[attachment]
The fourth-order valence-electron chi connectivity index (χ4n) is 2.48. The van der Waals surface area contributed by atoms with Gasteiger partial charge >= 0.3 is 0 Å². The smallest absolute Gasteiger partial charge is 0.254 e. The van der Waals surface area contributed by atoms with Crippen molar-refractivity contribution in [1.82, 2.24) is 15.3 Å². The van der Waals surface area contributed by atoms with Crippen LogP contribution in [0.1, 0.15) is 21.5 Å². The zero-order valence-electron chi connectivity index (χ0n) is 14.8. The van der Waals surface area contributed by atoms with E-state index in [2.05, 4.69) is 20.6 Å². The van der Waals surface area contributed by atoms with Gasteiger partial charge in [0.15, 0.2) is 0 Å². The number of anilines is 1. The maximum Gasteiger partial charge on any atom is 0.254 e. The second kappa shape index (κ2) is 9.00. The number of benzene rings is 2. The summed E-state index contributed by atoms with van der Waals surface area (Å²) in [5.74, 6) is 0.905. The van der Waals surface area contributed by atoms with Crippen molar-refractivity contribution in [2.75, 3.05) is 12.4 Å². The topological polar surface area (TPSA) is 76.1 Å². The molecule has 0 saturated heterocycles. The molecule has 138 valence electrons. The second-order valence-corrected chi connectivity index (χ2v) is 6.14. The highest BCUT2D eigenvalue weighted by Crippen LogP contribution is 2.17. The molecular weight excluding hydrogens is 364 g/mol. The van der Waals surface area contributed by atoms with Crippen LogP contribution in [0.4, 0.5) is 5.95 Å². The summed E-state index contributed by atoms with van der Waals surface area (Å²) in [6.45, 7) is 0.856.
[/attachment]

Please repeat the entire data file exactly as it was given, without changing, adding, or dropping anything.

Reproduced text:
The fourth-order valence-electron chi connectivity index (χ4n) is 2.48. The van der Waals surface area contributed by atoms with Gasteiger partial charge >= 0.3 is 0 Å². The smallest absolute Gasteiger partial charge is 0.254 e. The van der Waals surface area contributed by atoms with Crippen molar-refractivity contribution in [1.82, 2.24) is 15.3 Å². The van der Waals surface area contributed by atoms with Crippen LogP contribution in [0.1, 0.15) is 21.5 Å². The zero-order valence-electron chi connectivity index (χ0n) is 14.8. The van der Waals surface area contributed by atoms with E-state index in [2.05, 4.69) is 20.6 Å². The van der Waals surface area contributed by atoms with Gasteiger partial charge in [0.15, 0.2) is 0 Å². The number of anilines is 1. The maximum Gasteiger partial charge on any atom is 0.254 e. The second kappa shape index (κ2) is 9.00. The number of benzene rings is 2. The summed E-state index contributed by atoms with van der Waals surface area (Å²) in [5.74, 6) is 0.905. The van der Waals surface area contributed by atoms with Crippen molar-refractivity contribution in [2.75, 3.05) is 12.4 Å². The topological polar surface area (TPSA) is 76.1 Å². The molecule has 0 saturated heterocycles. The molecule has 138 valence electrons. The second-order valence-corrected chi connectivity index (χ2v) is 6.14. The highest BCUT2D eigenvalue weighted by Crippen LogP contribution is 2.17. The molecular weight excluding hydrogens is 364 g/mol. The van der Waals surface area contributed by atoms with Crippen LogP contribution in [0.4, 0.5) is 5.95 Å². The summed E-state index contributed by atoms with van der Waals surface area (Å²) in [6.45, 7) is 0.856.